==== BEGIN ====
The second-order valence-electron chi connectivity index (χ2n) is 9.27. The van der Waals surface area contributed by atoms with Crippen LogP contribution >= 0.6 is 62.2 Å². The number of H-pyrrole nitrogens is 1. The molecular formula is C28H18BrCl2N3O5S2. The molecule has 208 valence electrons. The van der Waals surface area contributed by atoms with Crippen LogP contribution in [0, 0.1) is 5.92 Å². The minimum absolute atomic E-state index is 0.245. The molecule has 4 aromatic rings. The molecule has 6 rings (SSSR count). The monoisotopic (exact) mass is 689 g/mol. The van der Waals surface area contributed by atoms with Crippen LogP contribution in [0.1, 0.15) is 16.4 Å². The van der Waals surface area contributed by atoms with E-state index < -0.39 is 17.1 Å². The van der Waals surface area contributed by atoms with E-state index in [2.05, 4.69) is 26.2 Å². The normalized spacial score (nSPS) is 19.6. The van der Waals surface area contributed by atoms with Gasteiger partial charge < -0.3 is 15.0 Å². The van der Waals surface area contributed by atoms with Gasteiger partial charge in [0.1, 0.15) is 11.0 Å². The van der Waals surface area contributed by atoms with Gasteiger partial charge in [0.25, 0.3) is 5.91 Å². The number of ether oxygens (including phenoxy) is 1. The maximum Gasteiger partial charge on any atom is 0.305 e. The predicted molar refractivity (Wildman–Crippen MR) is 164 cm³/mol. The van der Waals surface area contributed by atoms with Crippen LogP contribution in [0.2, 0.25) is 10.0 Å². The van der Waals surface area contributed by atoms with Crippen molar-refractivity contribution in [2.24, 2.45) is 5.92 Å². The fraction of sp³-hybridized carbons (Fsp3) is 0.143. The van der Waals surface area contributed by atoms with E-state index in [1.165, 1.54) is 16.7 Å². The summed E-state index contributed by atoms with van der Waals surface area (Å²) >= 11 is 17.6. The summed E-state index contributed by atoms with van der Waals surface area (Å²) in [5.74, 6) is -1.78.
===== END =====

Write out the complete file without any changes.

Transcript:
The second-order valence-electron chi connectivity index (χ2n) is 9.27. The van der Waals surface area contributed by atoms with Crippen LogP contribution >= 0.6 is 62.2 Å². The number of H-pyrrole nitrogens is 1. The molecular formula is C28H18BrCl2N3O5S2. The molecule has 208 valence electrons. The van der Waals surface area contributed by atoms with Crippen LogP contribution in [0, 0.1) is 5.92 Å². The minimum absolute atomic E-state index is 0.245. The molecule has 4 aromatic rings. The molecule has 6 rings (SSSR count). The monoisotopic (exact) mass is 689 g/mol. The van der Waals surface area contributed by atoms with Crippen LogP contribution in [0.1, 0.15) is 16.4 Å². The van der Waals surface area contributed by atoms with E-state index < -0.39 is 17.1 Å². The van der Waals surface area contributed by atoms with E-state index in [2.05, 4.69) is 26.2 Å². The normalized spacial score (nSPS) is 19.6. The van der Waals surface area contributed by atoms with Gasteiger partial charge < -0.3 is 15.0 Å². The van der Waals surface area contributed by atoms with Gasteiger partial charge in [0.1, 0.15) is 11.0 Å². The van der Waals surface area contributed by atoms with Gasteiger partial charge in [0.25, 0.3) is 5.91 Å². The number of ether oxygens (including phenoxy) is 1. The maximum Gasteiger partial charge on any atom is 0.305 e. The predicted molar refractivity (Wildman–Crippen MR) is 164 cm³/mol. The van der Waals surface area contributed by atoms with Crippen LogP contribution in [0.2, 0.25) is 10.0 Å². The van der Waals surface area contributed by atoms with Crippen molar-refractivity contribution in [2.24, 2.45) is 5.92 Å². The fraction of sp³-hybridized carbons (Fsp3) is 0.143. The van der Waals surface area contributed by atoms with E-state index in [1.165, 1.54) is 16.7 Å². The summed E-state index contributed by atoms with van der Waals surface area (Å²) >= 11 is 17.6. The summed E-state index contributed by atoms with van der Waals surface area (Å²) in [5.74, 6) is -1.78.